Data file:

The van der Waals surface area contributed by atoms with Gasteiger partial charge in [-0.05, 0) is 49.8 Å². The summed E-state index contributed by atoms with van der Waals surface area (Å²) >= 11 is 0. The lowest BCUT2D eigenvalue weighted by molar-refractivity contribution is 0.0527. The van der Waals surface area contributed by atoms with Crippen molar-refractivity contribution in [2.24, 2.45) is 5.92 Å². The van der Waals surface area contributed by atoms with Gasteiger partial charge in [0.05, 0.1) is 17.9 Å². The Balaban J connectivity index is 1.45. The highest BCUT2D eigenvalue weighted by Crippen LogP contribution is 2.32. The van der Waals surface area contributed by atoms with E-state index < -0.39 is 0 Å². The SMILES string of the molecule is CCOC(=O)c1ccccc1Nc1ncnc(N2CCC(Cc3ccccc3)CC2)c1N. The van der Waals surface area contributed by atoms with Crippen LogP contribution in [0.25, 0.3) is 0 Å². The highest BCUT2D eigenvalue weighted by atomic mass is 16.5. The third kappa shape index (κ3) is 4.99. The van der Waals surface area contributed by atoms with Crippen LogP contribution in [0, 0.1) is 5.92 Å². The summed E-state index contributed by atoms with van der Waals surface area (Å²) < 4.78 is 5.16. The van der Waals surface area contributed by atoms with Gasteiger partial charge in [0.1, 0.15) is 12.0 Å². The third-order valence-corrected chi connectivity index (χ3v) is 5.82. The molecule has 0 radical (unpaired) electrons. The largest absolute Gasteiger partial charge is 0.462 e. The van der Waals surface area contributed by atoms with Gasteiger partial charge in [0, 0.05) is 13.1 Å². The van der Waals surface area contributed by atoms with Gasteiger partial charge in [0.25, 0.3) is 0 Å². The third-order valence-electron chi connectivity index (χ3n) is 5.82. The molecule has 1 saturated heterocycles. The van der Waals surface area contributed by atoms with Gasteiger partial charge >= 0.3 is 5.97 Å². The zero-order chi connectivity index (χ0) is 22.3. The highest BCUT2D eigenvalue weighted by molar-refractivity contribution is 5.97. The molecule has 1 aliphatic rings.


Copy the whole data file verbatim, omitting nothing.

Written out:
The van der Waals surface area contributed by atoms with Gasteiger partial charge in [-0.05, 0) is 49.8 Å². The summed E-state index contributed by atoms with van der Waals surface area (Å²) >= 11 is 0. The lowest BCUT2D eigenvalue weighted by molar-refractivity contribution is 0.0527. The van der Waals surface area contributed by atoms with Crippen molar-refractivity contribution in [2.24, 2.45) is 5.92 Å². The van der Waals surface area contributed by atoms with Gasteiger partial charge in [0.05, 0.1) is 17.9 Å². The Balaban J connectivity index is 1.45. The highest BCUT2D eigenvalue weighted by Crippen LogP contribution is 2.32. The van der Waals surface area contributed by atoms with E-state index < -0.39 is 0 Å². The SMILES string of the molecule is CCOC(=O)c1ccccc1Nc1ncnc(N2CCC(Cc3ccccc3)CC2)c1N. The van der Waals surface area contributed by atoms with Crippen LogP contribution in [0.25, 0.3) is 0 Å². The highest BCUT2D eigenvalue weighted by atomic mass is 16.5. The third kappa shape index (κ3) is 4.99. The van der Waals surface area contributed by atoms with Crippen LogP contribution in [0, 0.1) is 5.92 Å². The summed E-state index contributed by atoms with van der Waals surface area (Å²) < 4.78 is 5.16. The van der Waals surface area contributed by atoms with Gasteiger partial charge in [0.1, 0.15) is 12.0 Å². The third-order valence-corrected chi connectivity index (χ3v) is 5.82. The molecule has 0 radical (unpaired) electrons. The largest absolute Gasteiger partial charge is 0.462 e. The van der Waals surface area contributed by atoms with Gasteiger partial charge in [0, 0.05) is 13.1 Å². The van der Waals surface area contributed by atoms with Gasteiger partial charge in [0.25, 0.3) is 0 Å². The third-order valence-electron chi connectivity index (χ3n) is 5.82. The molecule has 1 saturated heterocycles. The van der Waals surface area contributed by atoms with Gasteiger partial charge >= 0.3 is 5.97 Å². The zero-order chi connectivity index (χ0) is 22.3. The highest BCUT2D eigenvalue weighted by molar-refractivity contribution is 5.97. The molecule has 1 aliphatic rings.